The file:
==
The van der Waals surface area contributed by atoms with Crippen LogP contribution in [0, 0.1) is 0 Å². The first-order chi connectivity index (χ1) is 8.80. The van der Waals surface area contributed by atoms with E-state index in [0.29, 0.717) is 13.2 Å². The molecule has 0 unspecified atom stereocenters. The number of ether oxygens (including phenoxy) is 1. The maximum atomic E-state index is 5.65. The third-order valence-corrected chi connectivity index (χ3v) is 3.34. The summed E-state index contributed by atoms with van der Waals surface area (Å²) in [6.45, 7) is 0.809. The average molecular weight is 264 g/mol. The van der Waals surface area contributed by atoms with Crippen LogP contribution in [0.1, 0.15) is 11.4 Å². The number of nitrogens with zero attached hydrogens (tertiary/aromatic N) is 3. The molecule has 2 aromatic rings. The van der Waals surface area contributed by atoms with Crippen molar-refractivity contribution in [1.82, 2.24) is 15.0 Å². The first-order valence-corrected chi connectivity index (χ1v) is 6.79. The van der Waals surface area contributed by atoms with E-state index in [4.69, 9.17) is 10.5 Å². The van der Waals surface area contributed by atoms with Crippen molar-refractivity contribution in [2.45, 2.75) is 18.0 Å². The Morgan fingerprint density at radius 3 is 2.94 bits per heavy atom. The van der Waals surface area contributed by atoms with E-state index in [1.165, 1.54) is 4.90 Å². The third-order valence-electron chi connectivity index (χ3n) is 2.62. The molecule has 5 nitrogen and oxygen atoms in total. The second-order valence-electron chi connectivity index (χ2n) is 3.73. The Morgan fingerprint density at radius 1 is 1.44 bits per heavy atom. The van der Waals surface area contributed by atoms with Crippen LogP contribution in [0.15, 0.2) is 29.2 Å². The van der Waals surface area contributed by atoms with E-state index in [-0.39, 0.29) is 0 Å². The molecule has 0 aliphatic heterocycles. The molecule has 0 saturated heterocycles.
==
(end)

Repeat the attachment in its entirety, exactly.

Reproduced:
The van der Waals surface area contributed by atoms with Crippen LogP contribution in [0, 0.1) is 0 Å². The first-order chi connectivity index (χ1) is 8.80. The van der Waals surface area contributed by atoms with E-state index in [0.29, 0.717) is 13.2 Å². The molecule has 0 unspecified atom stereocenters. The number of ether oxygens (including phenoxy) is 1. The maximum atomic E-state index is 5.65. The third-order valence-corrected chi connectivity index (χ3v) is 3.34. The summed E-state index contributed by atoms with van der Waals surface area (Å²) in [6.45, 7) is 0.809. The average molecular weight is 264 g/mol. The van der Waals surface area contributed by atoms with Crippen LogP contribution in [0.1, 0.15) is 11.4 Å². The number of nitrogens with zero attached hydrogens (tertiary/aromatic N) is 3. The molecule has 2 aromatic rings. The van der Waals surface area contributed by atoms with Crippen molar-refractivity contribution in [1.82, 2.24) is 15.0 Å². The first-order valence-corrected chi connectivity index (χ1v) is 6.79. The van der Waals surface area contributed by atoms with E-state index in [4.69, 9.17) is 10.5 Å². The van der Waals surface area contributed by atoms with Crippen molar-refractivity contribution in [2.45, 2.75) is 18.0 Å². The Morgan fingerprint density at radius 3 is 2.94 bits per heavy atom. The van der Waals surface area contributed by atoms with E-state index in [1.165, 1.54) is 4.90 Å². The third-order valence-electron chi connectivity index (χ3n) is 2.62. The molecule has 5 nitrogen and oxygen atoms in total. The second-order valence-electron chi connectivity index (χ2n) is 3.73. The Morgan fingerprint density at radius 1 is 1.44 bits per heavy atom. The van der Waals surface area contributed by atoms with Crippen LogP contribution in [0.15, 0.2) is 29.2 Å². The van der Waals surface area contributed by atoms with E-state index in [-0.39, 0.29) is 0 Å². The molecule has 0 aliphatic heterocycles. The molecule has 0 saturated heterocycles.